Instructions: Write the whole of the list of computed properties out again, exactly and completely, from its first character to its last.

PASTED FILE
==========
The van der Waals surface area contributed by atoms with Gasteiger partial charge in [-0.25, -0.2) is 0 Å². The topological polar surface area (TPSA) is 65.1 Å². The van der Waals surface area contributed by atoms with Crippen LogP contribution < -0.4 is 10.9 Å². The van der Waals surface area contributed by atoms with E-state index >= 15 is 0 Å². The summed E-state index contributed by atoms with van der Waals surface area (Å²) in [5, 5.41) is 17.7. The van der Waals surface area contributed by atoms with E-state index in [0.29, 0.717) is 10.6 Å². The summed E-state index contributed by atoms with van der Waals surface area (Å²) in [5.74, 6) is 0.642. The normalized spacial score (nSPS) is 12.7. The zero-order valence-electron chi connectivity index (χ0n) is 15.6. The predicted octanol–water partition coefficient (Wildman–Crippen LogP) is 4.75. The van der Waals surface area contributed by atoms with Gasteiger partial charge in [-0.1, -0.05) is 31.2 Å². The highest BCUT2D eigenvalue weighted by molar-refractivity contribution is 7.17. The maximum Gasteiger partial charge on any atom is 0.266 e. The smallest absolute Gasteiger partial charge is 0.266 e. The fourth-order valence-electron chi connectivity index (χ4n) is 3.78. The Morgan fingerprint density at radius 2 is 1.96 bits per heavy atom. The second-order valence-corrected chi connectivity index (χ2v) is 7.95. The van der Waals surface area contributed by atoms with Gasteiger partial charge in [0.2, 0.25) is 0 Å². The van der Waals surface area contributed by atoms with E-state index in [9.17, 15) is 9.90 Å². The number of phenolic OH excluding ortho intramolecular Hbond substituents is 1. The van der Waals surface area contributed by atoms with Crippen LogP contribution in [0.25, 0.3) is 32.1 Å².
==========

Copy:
The van der Waals surface area contributed by atoms with Gasteiger partial charge in [-0.25, -0.2) is 0 Å². The topological polar surface area (TPSA) is 65.1 Å². The van der Waals surface area contributed by atoms with Crippen LogP contribution < -0.4 is 10.9 Å². The van der Waals surface area contributed by atoms with E-state index >= 15 is 0 Å². The summed E-state index contributed by atoms with van der Waals surface area (Å²) in [5, 5.41) is 17.7. The van der Waals surface area contributed by atoms with E-state index in [0.29, 0.717) is 10.6 Å². The summed E-state index contributed by atoms with van der Waals surface area (Å²) in [5.74, 6) is 0.642. The normalized spacial score (nSPS) is 12.7. The zero-order valence-electron chi connectivity index (χ0n) is 15.6. The predicted octanol–water partition coefficient (Wildman–Crippen LogP) is 4.75. The van der Waals surface area contributed by atoms with Gasteiger partial charge in [-0.1, -0.05) is 31.2 Å². The highest BCUT2D eigenvalue weighted by molar-refractivity contribution is 7.17. The maximum Gasteiger partial charge on any atom is 0.266 e. The smallest absolute Gasteiger partial charge is 0.266 e. The fourth-order valence-electron chi connectivity index (χ4n) is 3.78. The Morgan fingerprint density at radius 2 is 1.96 bits per heavy atom. The second-order valence-corrected chi connectivity index (χ2v) is 7.95. The van der Waals surface area contributed by atoms with Gasteiger partial charge in [0.2, 0.25) is 0 Å². The van der Waals surface area contributed by atoms with E-state index in [9.17, 15) is 9.90 Å². The number of phenolic OH excluding ortho intramolecular Hbond substituents is 1. The van der Waals surface area contributed by atoms with Crippen LogP contribution in [0.25, 0.3) is 32.1 Å².